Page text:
The Tall Man (2012)

French writer/director Pascal Laugier blew the horror world away with the release of his sophomore effort 'Martyrs' four years ago. It was a bold film. Brutal, yet tender, with a shocking ending that resonated with people long after the final reel had rolled. So what do you do as your follow up? Do you stay in the same territory, rehashing old themes and looking for new stories on land you've tread before? Or do you turn 180 degrees and move in the opposite direction, expanding your film making palate and forging into new territory? If your Laugier, you do both.

Jessica Beil is Julia, widowed town nurse and all around good person. Her town unfortunately, is dying. The mine has closed down, leaving most folks deprived, angry and out of work. Adding to the volatile cocktail is the strangely high amount of children that have disappeared from the town is a relatively short period of time. Local legend 'The Tall Man' is blamed by some for the disappearances, others believe there is a far more logical answer. The real cause creates a film that can be both powerful and maddening at the same time.

'The Tall Man' is a funny film. Not "ha ha" funny, more like, that's weird sort of funny. It really feels like two films sandwiched together somewhere around the 1 hour mark. The first half hour to forty five minutes feels much like 'Martyrs' in many ways. Beil is brutalized. Beaten, bloodied, lost in the forest - she's just a mess. Then the film - after the twist, which is pretty good, becomes an odd X-Files sort of police procedural.

It's when the tone of the film the shifts that it's quality goes right down the tubes. It's a shame too, because for the first hour of the film it's one of the best thrillers I've seen in a long time. Laugier pulls the trigger on the twist way too early and struggles to fill the rest of the running time. He drowns us with so much back story and repetition that we forget what made the first half of the film so special.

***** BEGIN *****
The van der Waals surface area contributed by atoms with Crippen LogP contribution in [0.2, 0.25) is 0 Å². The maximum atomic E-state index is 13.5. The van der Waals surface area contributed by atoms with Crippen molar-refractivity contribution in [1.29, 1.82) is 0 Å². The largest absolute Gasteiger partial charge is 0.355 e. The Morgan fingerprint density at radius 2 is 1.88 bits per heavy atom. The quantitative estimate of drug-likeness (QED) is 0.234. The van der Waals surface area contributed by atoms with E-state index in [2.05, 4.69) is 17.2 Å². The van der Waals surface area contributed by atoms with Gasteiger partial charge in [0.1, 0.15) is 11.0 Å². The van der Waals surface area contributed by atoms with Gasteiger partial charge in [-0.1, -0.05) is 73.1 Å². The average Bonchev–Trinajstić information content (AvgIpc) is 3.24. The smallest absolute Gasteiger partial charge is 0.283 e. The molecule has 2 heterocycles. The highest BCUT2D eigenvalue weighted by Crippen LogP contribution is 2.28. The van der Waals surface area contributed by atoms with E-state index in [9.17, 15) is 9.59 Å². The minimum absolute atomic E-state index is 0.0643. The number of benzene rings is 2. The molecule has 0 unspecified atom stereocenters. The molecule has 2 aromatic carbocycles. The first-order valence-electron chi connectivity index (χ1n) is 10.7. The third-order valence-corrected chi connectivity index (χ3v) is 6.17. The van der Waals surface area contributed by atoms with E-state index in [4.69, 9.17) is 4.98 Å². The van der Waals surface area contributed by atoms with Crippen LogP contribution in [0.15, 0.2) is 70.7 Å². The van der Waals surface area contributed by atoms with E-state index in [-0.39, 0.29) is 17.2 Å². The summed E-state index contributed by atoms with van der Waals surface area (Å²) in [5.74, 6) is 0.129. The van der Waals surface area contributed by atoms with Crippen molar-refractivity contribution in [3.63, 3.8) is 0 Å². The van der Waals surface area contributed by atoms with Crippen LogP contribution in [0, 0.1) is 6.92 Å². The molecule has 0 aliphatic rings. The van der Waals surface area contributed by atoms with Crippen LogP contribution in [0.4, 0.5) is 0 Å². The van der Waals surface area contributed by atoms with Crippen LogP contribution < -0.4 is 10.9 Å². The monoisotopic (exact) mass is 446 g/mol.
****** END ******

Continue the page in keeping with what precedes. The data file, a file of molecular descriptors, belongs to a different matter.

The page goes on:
That being said there are some wonderful things at work here. Much like 'Martyrs', 'The Tall Man' is a wonderful film to watch. It's shot beautifully. The camera moves are wonderful, even DePalma-esque at times. Despite the films missteps, Laugier can shoot my film anytime.

The other really strong point of the film is Beil. I cannot believe I just typed that. But it's true, the chick who I mostly remember for her ass in that 'Chuck and Larry' film is quite good. I will go so far as to say that the film actually suffers when she's not on screen. That's not to say the other actors are bad, but she really is that good.

It's a shame that a film with so much promise over the first 60 minutes or so devolves into such a mess so quickly. If you can put up with the horrible third act, then 'The Tall Man' is a film you might really enjoy. If it really doesn't sound like something you'd be into, put in on and turn the sound off around the one hour make and just marvel at Laugiers direction.

Barely *** out of *****

'The Tall Man' is available on DVD and Blu Ray and can be streamed instantly on Netflix.

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